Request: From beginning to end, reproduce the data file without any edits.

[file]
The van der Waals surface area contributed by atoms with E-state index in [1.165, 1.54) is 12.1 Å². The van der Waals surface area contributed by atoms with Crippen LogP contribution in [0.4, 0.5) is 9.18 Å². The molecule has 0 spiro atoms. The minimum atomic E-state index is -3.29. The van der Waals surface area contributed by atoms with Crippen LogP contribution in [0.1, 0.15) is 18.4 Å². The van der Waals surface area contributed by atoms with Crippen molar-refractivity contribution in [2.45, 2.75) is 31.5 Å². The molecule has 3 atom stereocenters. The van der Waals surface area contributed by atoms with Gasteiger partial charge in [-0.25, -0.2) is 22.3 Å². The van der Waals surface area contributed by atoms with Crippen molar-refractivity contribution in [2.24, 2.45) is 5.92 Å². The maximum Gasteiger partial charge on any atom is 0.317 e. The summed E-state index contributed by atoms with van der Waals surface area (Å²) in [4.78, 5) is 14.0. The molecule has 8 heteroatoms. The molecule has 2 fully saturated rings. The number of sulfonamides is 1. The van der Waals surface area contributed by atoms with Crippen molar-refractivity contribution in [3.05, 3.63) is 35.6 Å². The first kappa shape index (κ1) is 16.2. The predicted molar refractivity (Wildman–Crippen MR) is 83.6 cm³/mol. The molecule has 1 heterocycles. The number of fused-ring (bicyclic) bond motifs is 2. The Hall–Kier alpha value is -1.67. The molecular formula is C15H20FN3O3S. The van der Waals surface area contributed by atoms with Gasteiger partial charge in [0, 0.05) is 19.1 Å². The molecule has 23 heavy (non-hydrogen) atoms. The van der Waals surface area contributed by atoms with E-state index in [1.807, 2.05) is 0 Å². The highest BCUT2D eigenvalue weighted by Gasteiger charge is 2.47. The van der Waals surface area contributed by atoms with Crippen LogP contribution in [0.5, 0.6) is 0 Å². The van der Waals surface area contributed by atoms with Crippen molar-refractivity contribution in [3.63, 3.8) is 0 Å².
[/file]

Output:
The van der Waals surface area contributed by atoms with E-state index in [1.165, 1.54) is 12.1 Å². The van der Waals surface area contributed by atoms with Crippen LogP contribution in [0.4, 0.5) is 9.18 Å². The molecule has 0 spiro atoms. The minimum atomic E-state index is -3.29. The van der Waals surface area contributed by atoms with Crippen LogP contribution in [0.1, 0.15) is 18.4 Å². The van der Waals surface area contributed by atoms with Crippen molar-refractivity contribution in [2.45, 2.75) is 31.5 Å². The molecule has 3 atom stereocenters. The van der Waals surface area contributed by atoms with Gasteiger partial charge in [-0.25, -0.2) is 22.3 Å². The van der Waals surface area contributed by atoms with Crippen molar-refractivity contribution in [2.24, 2.45) is 5.92 Å². The maximum Gasteiger partial charge on any atom is 0.317 e. The summed E-state index contributed by atoms with van der Waals surface area (Å²) in [4.78, 5) is 14.0. The molecule has 8 heteroatoms. The molecule has 2 fully saturated rings. The number of sulfonamides is 1. The van der Waals surface area contributed by atoms with Crippen molar-refractivity contribution in [3.05, 3.63) is 35.6 Å². The first kappa shape index (κ1) is 16.2. The predicted molar refractivity (Wildman–Crippen MR) is 83.6 cm³/mol. The molecule has 1 heterocycles. The number of fused-ring (bicyclic) bond motifs is 2. The Hall–Kier alpha value is -1.67. The molecular formula is C15H20FN3O3S. The van der Waals surface area contributed by atoms with Gasteiger partial charge in [0, 0.05) is 19.1 Å². The molecule has 23 heavy (non-hydrogen) atoms. The van der Waals surface area contributed by atoms with E-state index in [1.807, 2.05) is 0 Å². The highest BCUT2D eigenvalue weighted by Gasteiger charge is 2.47. The van der Waals surface area contributed by atoms with Crippen LogP contribution in [0.5, 0.6) is 0 Å². The van der Waals surface area contributed by atoms with Crippen molar-refractivity contribution in [3.63, 3.8) is 0 Å².